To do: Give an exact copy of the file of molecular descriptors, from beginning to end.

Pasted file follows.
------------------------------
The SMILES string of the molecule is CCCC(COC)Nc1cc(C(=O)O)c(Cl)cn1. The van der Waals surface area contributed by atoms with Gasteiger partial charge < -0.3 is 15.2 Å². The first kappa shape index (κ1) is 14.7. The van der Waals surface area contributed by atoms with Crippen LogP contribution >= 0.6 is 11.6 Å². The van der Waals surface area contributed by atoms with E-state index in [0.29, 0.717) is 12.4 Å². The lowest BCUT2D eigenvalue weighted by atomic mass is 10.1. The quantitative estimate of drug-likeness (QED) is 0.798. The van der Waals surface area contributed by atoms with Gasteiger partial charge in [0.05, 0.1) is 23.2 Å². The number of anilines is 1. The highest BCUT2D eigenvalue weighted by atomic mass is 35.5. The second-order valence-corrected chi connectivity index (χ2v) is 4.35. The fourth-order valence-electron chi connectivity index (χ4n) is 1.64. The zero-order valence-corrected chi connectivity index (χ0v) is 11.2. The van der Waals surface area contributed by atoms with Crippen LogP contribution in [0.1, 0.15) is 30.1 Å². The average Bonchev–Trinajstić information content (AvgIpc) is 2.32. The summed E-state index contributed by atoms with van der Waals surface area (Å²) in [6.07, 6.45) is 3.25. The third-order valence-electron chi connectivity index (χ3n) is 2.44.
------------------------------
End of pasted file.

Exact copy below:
The SMILES string of the molecule is CCCC(COC)Nc1cc(C(=O)O)c(Cl)cn1. The van der Waals surface area contributed by atoms with Gasteiger partial charge < -0.3 is 15.2 Å². The first kappa shape index (κ1) is 14.7. The van der Waals surface area contributed by atoms with Crippen LogP contribution >= 0.6 is 11.6 Å². The van der Waals surface area contributed by atoms with E-state index in [0.29, 0.717) is 12.4 Å². The lowest BCUT2D eigenvalue weighted by atomic mass is 10.1. The quantitative estimate of drug-likeness (QED) is 0.798. The van der Waals surface area contributed by atoms with Gasteiger partial charge in [0.05, 0.1) is 23.2 Å². The number of anilines is 1. The highest BCUT2D eigenvalue weighted by atomic mass is 35.5. The second-order valence-corrected chi connectivity index (χ2v) is 4.35. The fourth-order valence-electron chi connectivity index (χ4n) is 1.64. The zero-order valence-corrected chi connectivity index (χ0v) is 11.2. The van der Waals surface area contributed by atoms with Crippen LogP contribution in [0.1, 0.15) is 30.1 Å². The average Bonchev–Trinajstić information content (AvgIpc) is 2.32. The summed E-state index contributed by atoms with van der Waals surface area (Å²) in [6.07, 6.45) is 3.25. The third-order valence-electron chi connectivity index (χ3n) is 2.44.